Ancient Greece > Greek Terms
Greek Terms from Philosophy:
Ataraxia: the experience of optimal, enduring pleasure
Apathea: perfect indifference to everything external part of Stoicism
Greek Terms from Drama:
Aulos: A flute player
Cothurnoi: soft shoes
Eccyclema: a large wheeled platform eccyclema for interior scenes
Mechane: crane In the 4th century
Parados/Paradoi: On either side of the skene were ramps paradoi leading to the orchestra.
Orchestra: the chorus danced and sang on a level terrace called an orchestra in front of the sloping seating and viewing area theatron
Skene: At the back of the terrace was the wooden skene from which we get the word scene
Theatron: viewing area
See more in Tragedy Terminology
Greek Terms from the Olympics:
Stade: a 200-yard foot race
Diaulos: 400-yard foot race
Dolichos: variable length foot race, averaging 20 stades
Himantes: Originally the boxing gloves were thongs wrapped around the hands and arms, but evolved into less time consuming oxen prewrapped thongs known as himantes, held in place by leather straps wrapped around the forearm.
Pentathlon: began with the 18th Olympiad and consisted of discus, javelin, long jump, running, and wrestling.
Metis: wisdom or cunning
Isonomia: the preponderance of one of the four bodily humors:
Four Bodily Humors:
Melancholic: too much earth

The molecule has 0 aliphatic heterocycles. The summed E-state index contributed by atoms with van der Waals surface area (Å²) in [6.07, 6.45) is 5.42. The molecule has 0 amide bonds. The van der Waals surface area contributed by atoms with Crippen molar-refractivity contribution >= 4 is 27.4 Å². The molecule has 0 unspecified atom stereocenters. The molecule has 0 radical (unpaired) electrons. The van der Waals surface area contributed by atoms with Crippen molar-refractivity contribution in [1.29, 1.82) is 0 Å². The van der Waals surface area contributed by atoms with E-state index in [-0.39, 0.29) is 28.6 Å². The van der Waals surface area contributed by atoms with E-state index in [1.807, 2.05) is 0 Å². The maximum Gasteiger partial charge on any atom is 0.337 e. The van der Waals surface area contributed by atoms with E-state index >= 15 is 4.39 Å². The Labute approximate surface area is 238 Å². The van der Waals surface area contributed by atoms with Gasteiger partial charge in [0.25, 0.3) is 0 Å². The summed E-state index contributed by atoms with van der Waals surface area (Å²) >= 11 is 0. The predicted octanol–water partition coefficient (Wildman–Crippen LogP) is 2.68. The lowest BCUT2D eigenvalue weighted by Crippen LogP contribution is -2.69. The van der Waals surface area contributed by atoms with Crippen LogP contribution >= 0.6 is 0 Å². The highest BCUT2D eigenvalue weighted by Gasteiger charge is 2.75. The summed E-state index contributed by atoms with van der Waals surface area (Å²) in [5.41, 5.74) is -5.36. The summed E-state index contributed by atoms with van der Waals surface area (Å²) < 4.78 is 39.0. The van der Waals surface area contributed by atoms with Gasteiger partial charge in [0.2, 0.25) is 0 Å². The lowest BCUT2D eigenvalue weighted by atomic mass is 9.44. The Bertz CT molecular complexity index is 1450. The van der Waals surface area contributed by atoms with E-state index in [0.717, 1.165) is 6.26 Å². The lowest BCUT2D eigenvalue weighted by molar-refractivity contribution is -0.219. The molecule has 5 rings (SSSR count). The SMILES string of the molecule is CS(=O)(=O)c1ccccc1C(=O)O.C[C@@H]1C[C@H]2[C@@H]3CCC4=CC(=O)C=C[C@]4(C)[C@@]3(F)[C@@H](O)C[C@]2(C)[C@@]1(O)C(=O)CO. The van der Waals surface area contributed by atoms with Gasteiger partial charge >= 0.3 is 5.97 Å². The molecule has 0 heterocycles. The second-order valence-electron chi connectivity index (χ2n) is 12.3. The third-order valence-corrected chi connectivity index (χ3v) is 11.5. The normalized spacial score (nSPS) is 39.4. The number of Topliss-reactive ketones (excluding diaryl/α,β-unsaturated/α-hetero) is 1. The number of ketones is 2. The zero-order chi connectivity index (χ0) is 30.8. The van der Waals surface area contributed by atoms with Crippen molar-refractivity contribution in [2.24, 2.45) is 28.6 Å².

- Yellow Bile
- Black Bile
Sanguine: too much air
Choleric: too much fire
Phlegmatic: too much water.
Agora: Meeting and market place.
Oikos: a family plus, among the powerful, free and slave dependents.
Genos: group of families claiming descent from a common ancestor clan.
Phylai: Three phratries formed a tribe headed by a tribe king.
Thesmothetai: "layers down of law,"
Ecclesia: assembly was comprised of all citizens
Orgeones: lower class peasants, laborers, artisans, and tradesmen.
Miscellaneous Greek Terms:
Athenian Constitution: An historical document attributed to Aristotle. Cosmogony: The creation of the world or universe; a theory or account of such creation; as, the poetical cosmogony of Hesiod; the cosmogonies of Thales, Anaxagoras, and Plato. See Greek Cosmogony.
Hamartia: the fall of a noble man caused by hamartia, some excess or mistake in behavior, not because of a willful violation of the gods' laws.
Hecatonchires: the fifty-headed offspring of Gaia Earth and Uranus Sky
Hellenes: Greeks, Achaeans and Danaans
Heraclides: descendants of Hercules
Inductio: described by Cicero as "getting one's interlocutor to assent to a doubtful proposition that resembles the earlier one"
Metic: resident alien
Nothos / pl. Nothoi: illegitimate
Phasi: they say